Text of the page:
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Anti-Partisan Warfare, Yugoslavia
Germany’s War Against Tito’s Partisans
303 pages; 19 chapters and 9 appendixes
There was something unwritten going on in the German high command during the
German anti-partisan war in Yugoslavia. Several excellent German and Axis
combat formations regularly made mincemeat of the communist partisans. Yet, no
coherent strategy was devised or implemented to defeat the communists, and the
communists were very defeatable. Anti-Partisan Warfare, Yugoslavia explains the
dark underbelly of the war, and attempts to answer the question: Why were the
Germans defeated there? Anti-Partisan Warfare, Yugoslavia provides clear and
definitive analysis of both Axis operations and the machinations of Tito’s partisans.
Anti-Partisan Warfare, Yugoslavia compares operational efficiency to the tactics
employed by several different groups of Axis combatants and their communist
adversaries. The answers to many questions about that war will shock you.
“The German Army's, 1st Cossack Division's, operational mission in the Balkans was to guard railway and road
connections between Agram and Belgrade as well as the long Adriatic Sea coastline in the Division's zone of operations.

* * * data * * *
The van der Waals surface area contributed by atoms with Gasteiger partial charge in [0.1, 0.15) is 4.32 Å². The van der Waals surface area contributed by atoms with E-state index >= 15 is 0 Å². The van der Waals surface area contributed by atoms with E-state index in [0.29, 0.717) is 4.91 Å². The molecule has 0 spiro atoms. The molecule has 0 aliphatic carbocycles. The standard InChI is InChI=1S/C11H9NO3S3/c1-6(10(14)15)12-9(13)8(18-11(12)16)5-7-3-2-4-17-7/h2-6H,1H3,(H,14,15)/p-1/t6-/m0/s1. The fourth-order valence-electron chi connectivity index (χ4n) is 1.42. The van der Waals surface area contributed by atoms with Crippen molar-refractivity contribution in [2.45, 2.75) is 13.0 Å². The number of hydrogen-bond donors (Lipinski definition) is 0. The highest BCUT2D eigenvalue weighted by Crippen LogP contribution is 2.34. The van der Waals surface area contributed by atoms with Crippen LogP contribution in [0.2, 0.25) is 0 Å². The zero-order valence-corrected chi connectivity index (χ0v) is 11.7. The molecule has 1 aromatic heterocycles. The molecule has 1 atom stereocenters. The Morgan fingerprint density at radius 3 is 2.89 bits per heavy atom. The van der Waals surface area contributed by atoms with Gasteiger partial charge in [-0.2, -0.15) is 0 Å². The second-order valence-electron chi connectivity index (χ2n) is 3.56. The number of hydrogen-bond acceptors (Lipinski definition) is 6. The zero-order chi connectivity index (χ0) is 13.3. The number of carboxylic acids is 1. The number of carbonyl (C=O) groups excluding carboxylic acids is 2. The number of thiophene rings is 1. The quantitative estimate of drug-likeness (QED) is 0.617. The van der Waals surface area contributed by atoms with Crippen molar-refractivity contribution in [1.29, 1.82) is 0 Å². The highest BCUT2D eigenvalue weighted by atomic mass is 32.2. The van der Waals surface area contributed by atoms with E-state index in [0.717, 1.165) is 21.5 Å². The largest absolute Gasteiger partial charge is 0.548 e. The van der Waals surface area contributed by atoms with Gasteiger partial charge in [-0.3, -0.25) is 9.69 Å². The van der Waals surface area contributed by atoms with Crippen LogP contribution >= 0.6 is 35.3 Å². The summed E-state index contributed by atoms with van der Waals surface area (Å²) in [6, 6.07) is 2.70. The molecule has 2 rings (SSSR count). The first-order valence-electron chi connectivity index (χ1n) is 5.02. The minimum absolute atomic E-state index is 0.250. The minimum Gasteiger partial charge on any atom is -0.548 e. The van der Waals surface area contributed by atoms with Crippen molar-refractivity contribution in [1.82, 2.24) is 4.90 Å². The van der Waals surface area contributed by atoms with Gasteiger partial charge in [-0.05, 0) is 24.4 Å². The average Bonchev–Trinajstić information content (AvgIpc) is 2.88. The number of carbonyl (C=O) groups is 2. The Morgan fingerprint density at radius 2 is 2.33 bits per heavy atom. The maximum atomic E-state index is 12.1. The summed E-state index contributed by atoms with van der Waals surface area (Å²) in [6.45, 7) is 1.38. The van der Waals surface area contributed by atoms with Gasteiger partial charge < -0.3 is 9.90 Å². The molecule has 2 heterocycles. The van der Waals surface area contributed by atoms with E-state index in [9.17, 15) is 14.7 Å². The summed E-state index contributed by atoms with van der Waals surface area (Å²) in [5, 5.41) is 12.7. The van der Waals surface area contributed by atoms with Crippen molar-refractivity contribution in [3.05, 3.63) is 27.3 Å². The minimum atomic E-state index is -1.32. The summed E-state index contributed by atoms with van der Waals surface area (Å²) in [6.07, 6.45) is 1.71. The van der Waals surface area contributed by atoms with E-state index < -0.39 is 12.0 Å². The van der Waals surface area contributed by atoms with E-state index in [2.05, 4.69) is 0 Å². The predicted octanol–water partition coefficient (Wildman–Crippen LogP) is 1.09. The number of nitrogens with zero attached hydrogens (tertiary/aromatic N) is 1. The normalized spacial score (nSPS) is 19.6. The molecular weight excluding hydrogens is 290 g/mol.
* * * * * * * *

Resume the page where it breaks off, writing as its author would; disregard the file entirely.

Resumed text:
The unit's tactical mission was to liberate the entire area that had heretofore been controlled by the Yugoslavian
partisans under the communist mass-murderer, Tito. At that time, Tito commanded twenty-six communist partisan
divisions totally 220,000 men. Within a short period of time, the 1st Cossack Division rapidly pacified the districts through
which the railroad ran.
For offensive operations, each Cossack division or regiment was usually reinforced with Croatian infantry. The attachment
of Croat infantry battalions, regiments, or brigades provided the Cossacks with a pinning force around which they could
The employment of the 1st Cossack Division in Yugoslavia was similar to the deployment of the US Army's 1st Cavalry
Division in Vietnam's Binh Dinh Province in the mid-1960s. The first Cossack divisional offensive assignment was a search
and destroy mission in a thirty kilometer by forty-kilometer section of the Fruska-Gora Mountains in early October 1943.
General von Pannwitz personally directed that operation from an aircraft overhead. The operation was a failure since the
partisans were forewarned of the operation. The division's subunits were also slow to respond to orders. In each Cossack
squad there were trained demolition specialists, proficient in setting explosive charges.”
Excerpt from Anti-Partisan Warfare, Yugoslavia
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